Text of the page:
How surprised were you that Michael McDowell didn't help Joey Logano in the closing laps of the Daytona 500?
Jim: I was somewhat surprised only because of how big an effort Ford teams have made in recent superspeedway races to work together for a common goal. The bottom line is no Ford was going to win the 500 unless they worked together. McDowell's decision - while lauded by those who champion him looking out for his own interests - still ensured a Toyota would win the race. And if even you believe he should have only had his own interests at heart, his comments about Ford after the race are not going to help his or his team's cause down the road.
Nick: Considering how Ford tried to choreograph things the best they could, I was genuinely surprised but I also don't condemn him for it. He did what he thought was the best move to gain himself more positions and can't be faulted for that. In hindsight and partnerships aside, I think Joey was right in saying he mave the wrong move. If he went with the No 22., Logano could have been second with a shot at the win and McDowell (who finished fifth) would have been third or fourth most likely.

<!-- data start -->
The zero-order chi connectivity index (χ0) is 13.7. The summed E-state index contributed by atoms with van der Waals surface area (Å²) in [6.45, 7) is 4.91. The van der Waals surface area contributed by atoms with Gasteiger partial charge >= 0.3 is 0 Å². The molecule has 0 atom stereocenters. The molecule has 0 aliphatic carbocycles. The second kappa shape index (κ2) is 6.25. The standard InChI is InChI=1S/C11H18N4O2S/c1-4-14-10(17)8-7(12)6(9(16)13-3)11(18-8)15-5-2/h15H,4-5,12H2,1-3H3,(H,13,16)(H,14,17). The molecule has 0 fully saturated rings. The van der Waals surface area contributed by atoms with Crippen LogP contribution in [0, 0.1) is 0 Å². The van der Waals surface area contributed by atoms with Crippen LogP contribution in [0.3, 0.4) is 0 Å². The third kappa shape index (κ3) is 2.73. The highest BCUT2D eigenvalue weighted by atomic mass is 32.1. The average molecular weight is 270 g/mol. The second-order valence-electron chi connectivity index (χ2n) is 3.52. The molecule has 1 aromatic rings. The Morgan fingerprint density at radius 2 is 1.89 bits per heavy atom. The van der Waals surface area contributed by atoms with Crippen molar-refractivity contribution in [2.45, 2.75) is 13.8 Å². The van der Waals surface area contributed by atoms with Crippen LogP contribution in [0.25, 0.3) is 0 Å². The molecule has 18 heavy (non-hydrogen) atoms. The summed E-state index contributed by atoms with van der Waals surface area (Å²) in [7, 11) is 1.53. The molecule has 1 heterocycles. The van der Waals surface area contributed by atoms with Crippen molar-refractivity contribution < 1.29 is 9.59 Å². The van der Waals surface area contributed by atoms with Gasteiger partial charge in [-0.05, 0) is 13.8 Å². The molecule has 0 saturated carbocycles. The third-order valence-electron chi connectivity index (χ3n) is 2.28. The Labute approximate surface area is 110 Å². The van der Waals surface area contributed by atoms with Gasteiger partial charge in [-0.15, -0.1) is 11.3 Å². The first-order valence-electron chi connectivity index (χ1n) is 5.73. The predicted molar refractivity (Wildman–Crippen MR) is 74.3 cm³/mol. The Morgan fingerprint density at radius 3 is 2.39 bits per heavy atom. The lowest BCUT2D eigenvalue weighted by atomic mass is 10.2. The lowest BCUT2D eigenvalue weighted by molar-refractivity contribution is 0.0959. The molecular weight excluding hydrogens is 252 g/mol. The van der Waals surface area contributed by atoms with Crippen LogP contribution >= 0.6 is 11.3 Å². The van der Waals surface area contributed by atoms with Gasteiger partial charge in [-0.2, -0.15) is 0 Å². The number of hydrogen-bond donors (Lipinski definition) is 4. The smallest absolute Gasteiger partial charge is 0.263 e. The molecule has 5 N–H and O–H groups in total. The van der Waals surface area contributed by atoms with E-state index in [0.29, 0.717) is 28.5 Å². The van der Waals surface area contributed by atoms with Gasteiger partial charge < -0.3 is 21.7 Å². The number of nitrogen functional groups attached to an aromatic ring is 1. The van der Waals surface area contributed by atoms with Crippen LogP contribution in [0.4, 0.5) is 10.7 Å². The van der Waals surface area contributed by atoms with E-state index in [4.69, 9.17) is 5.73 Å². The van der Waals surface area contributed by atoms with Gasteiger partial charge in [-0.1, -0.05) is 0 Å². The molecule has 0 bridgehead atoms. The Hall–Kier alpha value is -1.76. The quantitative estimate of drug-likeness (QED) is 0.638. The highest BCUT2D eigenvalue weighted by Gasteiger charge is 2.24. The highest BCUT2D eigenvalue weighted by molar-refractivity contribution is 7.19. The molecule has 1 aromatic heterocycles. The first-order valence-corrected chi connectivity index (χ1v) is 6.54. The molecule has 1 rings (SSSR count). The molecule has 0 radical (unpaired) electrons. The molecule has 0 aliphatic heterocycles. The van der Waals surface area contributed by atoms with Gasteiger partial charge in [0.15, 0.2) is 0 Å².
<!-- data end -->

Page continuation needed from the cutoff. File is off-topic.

Tim: While I understand the desire of a driver to want to do his best first and worry about everyone else later, I must admit I was a little surprised how things played out. This is especially true after seeing how Kyle Busch worked with Denny Hamlin to help him win the race. While I know as we heard comments from Joey’s scanner of how unhappy he was, at the end of the day the big question is how upset was Ford? They help both Team Penske and I’m sure help Front Row as well.
What kind of race do you expect to see in Atlanta this weekend with the new rules package for the Cup Series?
Jim: With Atlanta's worn track surface, I generally look for an entertaining race regardless, but I think we will see more cars in the mix for the win than ever before. While Cup cars are not using the entire rules package at Atlanta (they will at Las Vegas), it should still give us a general idea what lies ahead on intermediate tracks this year.